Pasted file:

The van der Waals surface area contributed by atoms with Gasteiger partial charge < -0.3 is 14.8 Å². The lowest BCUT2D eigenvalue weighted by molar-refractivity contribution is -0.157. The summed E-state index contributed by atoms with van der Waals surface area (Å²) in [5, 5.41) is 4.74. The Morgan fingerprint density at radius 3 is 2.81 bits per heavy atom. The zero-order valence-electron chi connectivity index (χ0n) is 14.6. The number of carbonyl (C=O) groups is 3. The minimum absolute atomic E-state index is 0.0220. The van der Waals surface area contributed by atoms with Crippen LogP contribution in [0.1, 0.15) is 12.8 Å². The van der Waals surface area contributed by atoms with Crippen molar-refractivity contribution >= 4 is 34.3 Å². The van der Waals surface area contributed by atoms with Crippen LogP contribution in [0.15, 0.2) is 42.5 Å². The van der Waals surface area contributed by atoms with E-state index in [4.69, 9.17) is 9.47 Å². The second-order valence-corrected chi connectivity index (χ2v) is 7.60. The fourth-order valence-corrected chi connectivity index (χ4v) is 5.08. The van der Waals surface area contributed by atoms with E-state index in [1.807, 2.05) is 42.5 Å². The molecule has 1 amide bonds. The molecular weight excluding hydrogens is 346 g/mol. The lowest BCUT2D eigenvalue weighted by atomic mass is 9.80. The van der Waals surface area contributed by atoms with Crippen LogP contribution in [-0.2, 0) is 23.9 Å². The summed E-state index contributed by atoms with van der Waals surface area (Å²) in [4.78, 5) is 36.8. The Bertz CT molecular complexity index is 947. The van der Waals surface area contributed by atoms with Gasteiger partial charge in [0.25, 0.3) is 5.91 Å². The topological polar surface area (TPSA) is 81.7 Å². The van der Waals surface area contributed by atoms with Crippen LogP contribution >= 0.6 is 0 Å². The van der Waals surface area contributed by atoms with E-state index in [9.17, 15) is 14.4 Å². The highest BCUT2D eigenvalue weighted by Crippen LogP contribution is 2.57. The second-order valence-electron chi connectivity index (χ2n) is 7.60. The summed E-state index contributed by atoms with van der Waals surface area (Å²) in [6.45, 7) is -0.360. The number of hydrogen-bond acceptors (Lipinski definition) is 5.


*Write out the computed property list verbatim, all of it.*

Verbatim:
The van der Waals surface area contributed by atoms with Gasteiger partial charge < -0.3 is 14.8 Å². The lowest BCUT2D eigenvalue weighted by molar-refractivity contribution is -0.157. The summed E-state index contributed by atoms with van der Waals surface area (Å²) in [5, 5.41) is 4.74. The Morgan fingerprint density at radius 3 is 2.81 bits per heavy atom. The zero-order valence-electron chi connectivity index (χ0n) is 14.6. The number of carbonyl (C=O) groups is 3. The minimum absolute atomic E-state index is 0.0220. The van der Waals surface area contributed by atoms with Crippen LogP contribution in [0.1, 0.15) is 12.8 Å². The van der Waals surface area contributed by atoms with Crippen molar-refractivity contribution >= 4 is 34.3 Å². The van der Waals surface area contributed by atoms with Crippen LogP contribution in [0.15, 0.2) is 42.5 Å². The van der Waals surface area contributed by atoms with E-state index in [4.69, 9.17) is 9.47 Å². The second-order valence-corrected chi connectivity index (χ2v) is 7.60. The fourth-order valence-corrected chi connectivity index (χ4v) is 5.08. The van der Waals surface area contributed by atoms with E-state index in [1.807, 2.05) is 42.5 Å². The molecule has 1 amide bonds. The molecular weight excluding hydrogens is 346 g/mol. The lowest BCUT2D eigenvalue weighted by atomic mass is 9.80. The van der Waals surface area contributed by atoms with Crippen LogP contribution in [-0.2, 0) is 23.9 Å². The summed E-state index contributed by atoms with van der Waals surface area (Å²) in [4.78, 5) is 36.8. The Bertz CT molecular complexity index is 947. The van der Waals surface area contributed by atoms with Gasteiger partial charge in [0.25, 0.3) is 5.91 Å². The topological polar surface area (TPSA) is 81.7 Å². The van der Waals surface area contributed by atoms with Crippen LogP contribution >= 0.6 is 0 Å². The van der Waals surface area contributed by atoms with E-state index in [9.17, 15) is 14.4 Å². The highest BCUT2D eigenvalue weighted by Crippen LogP contribution is 2.57. The second-order valence-electron chi connectivity index (χ2n) is 7.60. The summed E-state index contributed by atoms with van der Waals surface area (Å²) in [6.45, 7) is -0.360. The number of hydrogen-bond acceptors (Lipinski definition) is 5.